Labour leader Andrew Little gives evidence in defamation case

Labour leader Andrew Little was prepared to fund a $100,000 defamation suit settlement by using his family home as collateral on a loan, a court has heard.

Mr Little made the offer in late March - just weeks before a $2.3 million defamation suit brought by the founder of Scenic Hotel was set to get underway in court.

Scenic Hotel founder Earl Hagaman and his wife Lani are seeking a maximum of $2.3 million from Mr Little.

They brought the legal action after Mr Little questioned the nature and timing of a $100,000 donation the couple made to the National Party in 2014 just months before the election.

Day three of the trial is underway at the Wellington High Court on Wednesday.

Around a month after the donation was made, the Hagamans' Scenic Hotels group won a tender to manage the Matavai resort in Niue.

Months later the resort received $7.5 million from the New Zealand government via international development funds.

Under questioning from his defence lawyer John Tizard, Mr Little said he became "frustrated" after trying for months to resolve the proceedings before they went to court.

"Nothing ever seemed to be acceptable," said Mr Little.

Mr Little first offered to pay $26,000 towards legal fees and apologise, but that offer was rejected.

On March 14 this year Mr Little made another offer of $100,000 and again apologised, but that was again rejected.

Mr Little said he and his wife would have funded the six-figure offer by taking out a bank loan against their Island Bay family home.

"It was the most I could offer," Mr Little said. The couple does not own any other property.

The Hagamans, who are multi-millionaires, claimed they had spent $215,000 in legal fees preparing for the case.

But Mr Little described that estimation as "excessive" and it includes fees from a PR firm, which he believed he was not obliged to cover.

A sticking point was in what form the apology should take, said Mr Little. "It was the most bizarre form of negotiation I had ever been in."

Mr Little said he made multiple proposals through his solicitor, but would get back rejection letters which offered scant direction on the way the Hagamans wanted to move forward.

The apologies Mr Little offered did not mention Lani Hagaman personally.

He said he did not apologise to Ms Hagaman as he had not mentioned her by name in his media statements, but during court on Wednesday he offered her an apology as she watched from the public gallery.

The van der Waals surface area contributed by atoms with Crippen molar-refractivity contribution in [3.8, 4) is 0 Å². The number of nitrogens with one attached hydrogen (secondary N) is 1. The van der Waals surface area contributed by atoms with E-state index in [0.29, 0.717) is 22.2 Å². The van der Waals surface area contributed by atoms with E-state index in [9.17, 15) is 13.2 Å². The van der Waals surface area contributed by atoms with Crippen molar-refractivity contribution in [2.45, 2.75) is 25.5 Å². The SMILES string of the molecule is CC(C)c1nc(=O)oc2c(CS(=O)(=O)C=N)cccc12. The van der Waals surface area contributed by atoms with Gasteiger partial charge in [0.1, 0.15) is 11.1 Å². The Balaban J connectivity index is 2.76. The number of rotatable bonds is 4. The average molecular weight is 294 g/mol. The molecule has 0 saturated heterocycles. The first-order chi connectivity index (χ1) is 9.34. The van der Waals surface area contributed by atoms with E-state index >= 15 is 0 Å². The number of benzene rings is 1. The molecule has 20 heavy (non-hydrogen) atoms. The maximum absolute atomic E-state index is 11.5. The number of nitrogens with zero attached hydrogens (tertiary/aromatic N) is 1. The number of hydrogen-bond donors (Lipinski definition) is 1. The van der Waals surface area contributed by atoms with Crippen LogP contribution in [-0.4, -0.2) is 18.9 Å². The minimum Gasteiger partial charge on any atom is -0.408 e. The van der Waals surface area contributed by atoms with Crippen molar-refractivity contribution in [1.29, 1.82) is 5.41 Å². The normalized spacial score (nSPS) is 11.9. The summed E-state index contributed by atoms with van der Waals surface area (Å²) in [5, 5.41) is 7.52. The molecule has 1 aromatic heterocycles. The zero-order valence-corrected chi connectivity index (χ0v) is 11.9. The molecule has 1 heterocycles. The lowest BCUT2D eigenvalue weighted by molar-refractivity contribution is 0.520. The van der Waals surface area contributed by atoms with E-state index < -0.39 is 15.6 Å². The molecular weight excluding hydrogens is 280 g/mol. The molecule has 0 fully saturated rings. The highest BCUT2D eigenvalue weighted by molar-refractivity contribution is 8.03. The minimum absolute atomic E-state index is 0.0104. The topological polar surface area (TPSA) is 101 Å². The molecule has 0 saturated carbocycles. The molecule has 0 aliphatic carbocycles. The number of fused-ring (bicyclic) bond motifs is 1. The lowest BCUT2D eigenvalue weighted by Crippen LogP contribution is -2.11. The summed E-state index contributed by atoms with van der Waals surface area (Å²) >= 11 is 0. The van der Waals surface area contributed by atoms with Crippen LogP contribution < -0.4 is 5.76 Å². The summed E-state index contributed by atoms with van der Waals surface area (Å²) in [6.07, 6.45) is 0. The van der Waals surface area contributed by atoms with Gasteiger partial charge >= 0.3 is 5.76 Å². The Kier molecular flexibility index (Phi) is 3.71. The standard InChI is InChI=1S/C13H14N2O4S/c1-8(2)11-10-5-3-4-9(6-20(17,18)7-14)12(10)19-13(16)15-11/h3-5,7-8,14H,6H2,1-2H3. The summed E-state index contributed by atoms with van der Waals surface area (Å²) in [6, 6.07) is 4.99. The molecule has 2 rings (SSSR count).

"I apologise to her now for any hurt," Mr Little said.

He was asked why he didn't apologise to the Hagamans in the days after story broke, when the couple put out their own statement rejecting the claims.

Mr Little said it would have been "improper" of him "to take the assurance of an interested party" at face value.

"That would be a failure of my duty."

Instead he took the matter to the Auditor General, who eventually cleared the deal.

Earlier on Wednesday Mr Tizard said the Labour leader will have two defences to the defamation case.

The first is that the comments were made under qualified privilege, and the second is that "the words do not mean what the plaintiffs think they mean".

While being questioned by Mr Tizard, Mr Little told the court the timing of the six-figure donation to the National Party was enough to "pique his interest".

The Government had a strong track record that failed to respect conflicts of interest, Mr Little said.

He cited the SkyCity convention centre saga and the Saudia sheep controversy as examples. 

Mr Little said Foreign Affairs Minister Murray McCully's alleged involvement in the resort deal struck a chord, considering Mr McCully's involvement in the Saudi sheep deal.

Mr Little said he first heard the story on Radio NZ on April 18 last year.

After speaking to his staff he decided to write a letter to the Auditor General asking for an investigation.

He then decided to issue a written media release, which in part read: "This looks like the latest in a line of questionable deals from John Key's Government which has seen New Zealand slide down international corruption rankings, says Little".

In the following days Mr Little echoed those comments in five subsequent media appearances.

Mr Tizard said the Labour leader will have two defences to the defamation case.

The first is that the comments were made under qualified privilege, and the second is that "the words do not mean what the plaintiffs think they mean".

Mr Little will later be questioned by the Hagamans' lawyer, Richard Fowler QC.

On Tuesday Lani Hagaman told the court she had no idea why Mr Little linked them to corruption.

"There were just no facts supporting that," Ms Hagaman said when question by Mr Little's lawyer.

"One telephone call to Scenic Hotel group would have given him the facts," she added.